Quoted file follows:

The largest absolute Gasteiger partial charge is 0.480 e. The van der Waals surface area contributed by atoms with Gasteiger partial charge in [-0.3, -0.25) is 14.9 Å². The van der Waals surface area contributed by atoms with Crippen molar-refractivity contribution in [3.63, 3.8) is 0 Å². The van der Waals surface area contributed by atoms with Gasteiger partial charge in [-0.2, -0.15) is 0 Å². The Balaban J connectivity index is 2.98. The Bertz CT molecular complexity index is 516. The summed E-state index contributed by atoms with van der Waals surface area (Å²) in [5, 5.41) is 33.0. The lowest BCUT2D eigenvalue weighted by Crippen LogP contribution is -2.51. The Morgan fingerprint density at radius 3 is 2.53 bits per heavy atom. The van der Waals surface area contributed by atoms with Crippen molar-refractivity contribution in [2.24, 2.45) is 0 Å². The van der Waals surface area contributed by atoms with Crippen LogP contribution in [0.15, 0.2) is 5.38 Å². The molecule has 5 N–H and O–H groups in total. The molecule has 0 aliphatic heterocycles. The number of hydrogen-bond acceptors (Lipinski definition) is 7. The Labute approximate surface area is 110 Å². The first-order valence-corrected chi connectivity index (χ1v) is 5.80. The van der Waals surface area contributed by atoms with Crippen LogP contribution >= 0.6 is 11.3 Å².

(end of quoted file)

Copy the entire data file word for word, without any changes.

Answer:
The largest absolute Gasteiger partial charge is 0.480 e. The van der Waals surface area contributed by atoms with Gasteiger partial charge in [-0.3, -0.25) is 14.9 Å². The van der Waals surface area contributed by atoms with Crippen molar-refractivity contribution in [3.63, 3.8) is 0 Å². The van der Waals surface area contributed by atoms with Gasteiger partial charge in [-0.2, -0.15) is 0 Å². The Balaban J connectivity index is 2.98. The Bertz CT molecular complexity index is 516. The summed E-state index contributed by atoms with van der Waals surface area (Å²) in [5, 5.41) is 33.0. The lowest BCUT2D eigenvalue weighted by Crippen LogP contribution is -2.51. The Morgan fingerprint density at radius 3 is 2.53 bits per heavy atom. The van der Waals surface area contributed by atoms with Crippen molar-refractivity contribution in [2.24, 2.45) is 0 Å². The van der Waals surface area contributed by atoms with Crippen LogP contribution in [0.15, 0.2) is 5.38 Å². The molecule has 5 N–H and O–H groups in total. The molecule has 0 aliphatic heterocycles. The number of hydrogen-bond acceptors (Lipinski definition) is 7. The Labute approximate surface area is 110 Å². The first-order valence-corrected chi connectivity index (χ1v) is 5.80. The van der Waals surface area contributed by atoms with Crippen LogP contribution >= 0.6 is 11.3 Å².